Exxon’s carbon tax hedge is way out of the money

July 8, 2010

Exxon Mobil’s $31 billion hedge is way out of the money. Gas prices have tumbled since the U.S. oil giant agreed to pay that amount for the gas producer XTO. That doesn’t make the deal a bust. A carbon tax might make the XTO purchase look smart — but Exxon benefits for as long as Congress twiddles its thumbs.

To his credit, Exxon Chief Executive Rex Tillerson has made little attempt to mask the grim economics of the natural gas market. If anything, these have worsened since December when Exxon broke a decade-long deal fast and gobbled up XTO. Since then, the already depressed gas price has fallen nearly another 20 percent. The very technical success of drillers uncovering ever larger quantities of shale gas is proving their financial undoing.

The failure of the U.S. Congress to place a price on carbon — which promised to catapult demand for clean-burning gas — is a bigger worry still. Exxon’s own number-crunchers assume a $30 a tonne price for carbon over the next 10 years, leading electric utilities to ditch coal for natural gas.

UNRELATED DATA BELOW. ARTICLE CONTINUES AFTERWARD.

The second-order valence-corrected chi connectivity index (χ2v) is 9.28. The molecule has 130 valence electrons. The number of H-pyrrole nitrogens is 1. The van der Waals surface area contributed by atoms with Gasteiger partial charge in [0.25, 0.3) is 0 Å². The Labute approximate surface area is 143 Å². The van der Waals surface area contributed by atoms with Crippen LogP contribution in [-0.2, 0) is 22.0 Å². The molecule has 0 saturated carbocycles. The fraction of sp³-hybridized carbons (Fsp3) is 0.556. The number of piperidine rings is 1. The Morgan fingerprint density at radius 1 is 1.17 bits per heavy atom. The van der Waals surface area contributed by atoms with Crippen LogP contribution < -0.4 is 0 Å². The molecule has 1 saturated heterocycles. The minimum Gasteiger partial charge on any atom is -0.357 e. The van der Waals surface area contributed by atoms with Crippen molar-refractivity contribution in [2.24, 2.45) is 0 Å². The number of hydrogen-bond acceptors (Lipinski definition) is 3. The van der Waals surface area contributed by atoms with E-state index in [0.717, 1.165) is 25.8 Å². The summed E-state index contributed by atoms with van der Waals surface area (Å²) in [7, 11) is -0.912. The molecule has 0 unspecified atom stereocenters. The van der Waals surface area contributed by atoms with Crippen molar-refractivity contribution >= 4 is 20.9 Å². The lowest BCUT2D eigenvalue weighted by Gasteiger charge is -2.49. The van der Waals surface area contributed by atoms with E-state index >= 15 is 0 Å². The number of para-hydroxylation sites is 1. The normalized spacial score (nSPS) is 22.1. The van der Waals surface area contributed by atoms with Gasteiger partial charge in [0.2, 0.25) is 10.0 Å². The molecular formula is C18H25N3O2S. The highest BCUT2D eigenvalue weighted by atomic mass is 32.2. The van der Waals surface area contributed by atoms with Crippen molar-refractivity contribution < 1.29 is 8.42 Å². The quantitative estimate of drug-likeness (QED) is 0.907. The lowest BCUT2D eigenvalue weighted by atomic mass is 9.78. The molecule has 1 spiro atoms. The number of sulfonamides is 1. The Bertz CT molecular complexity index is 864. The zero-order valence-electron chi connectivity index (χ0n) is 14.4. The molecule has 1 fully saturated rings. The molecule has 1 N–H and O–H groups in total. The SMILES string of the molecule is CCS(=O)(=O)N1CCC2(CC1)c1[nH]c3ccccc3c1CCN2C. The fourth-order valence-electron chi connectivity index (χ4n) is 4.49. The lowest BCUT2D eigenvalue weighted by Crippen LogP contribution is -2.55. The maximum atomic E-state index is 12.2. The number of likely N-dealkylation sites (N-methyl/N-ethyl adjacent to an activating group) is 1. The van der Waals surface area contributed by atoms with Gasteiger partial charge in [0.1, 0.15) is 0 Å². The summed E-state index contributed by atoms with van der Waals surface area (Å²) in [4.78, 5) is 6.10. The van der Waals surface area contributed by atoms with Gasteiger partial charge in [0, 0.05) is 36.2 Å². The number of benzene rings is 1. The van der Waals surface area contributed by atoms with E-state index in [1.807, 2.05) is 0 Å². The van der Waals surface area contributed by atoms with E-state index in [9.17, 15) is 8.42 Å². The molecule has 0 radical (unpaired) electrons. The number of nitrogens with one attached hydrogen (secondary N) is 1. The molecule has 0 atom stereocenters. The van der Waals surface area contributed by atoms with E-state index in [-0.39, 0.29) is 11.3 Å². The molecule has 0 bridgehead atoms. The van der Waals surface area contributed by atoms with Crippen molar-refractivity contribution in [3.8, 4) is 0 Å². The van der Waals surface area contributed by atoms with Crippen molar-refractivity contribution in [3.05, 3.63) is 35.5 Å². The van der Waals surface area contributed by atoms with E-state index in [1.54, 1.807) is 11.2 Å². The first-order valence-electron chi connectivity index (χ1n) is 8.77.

Since December’s XTO deal, however, what minimal Republican support existed for a climate bill has nearly disappeared. With unemployment high, members of both parties of Congress seem hesitant to push a bill that might be accused of destroying jobs. So it may be years before XTO contributes to Exxon’s industry-beating return on equity.

Yet Tillerson may not be too perturbed. XTO represents less than 10 percent of Exxon’s market capitalization — which chiefly comprises carbon-spewing oil assets. The heads of Exxon’s other businesses are unlikely to be praying for climate legislation. The company’s downstream and refining business already has lost over $200 million since the start of 2009 and a price on carbon would likely add to the pain.

What’s more, the XTO bet doesn’t need to pay off any time soon. Unlike fast gushing deep-water oil, XTO’s shale wells would last for 40 years at current rates of production. By holding on to leases as cheaply as possible and drilling on the most promising wells, Exxon can keep shale businesses from being too much of a drain.

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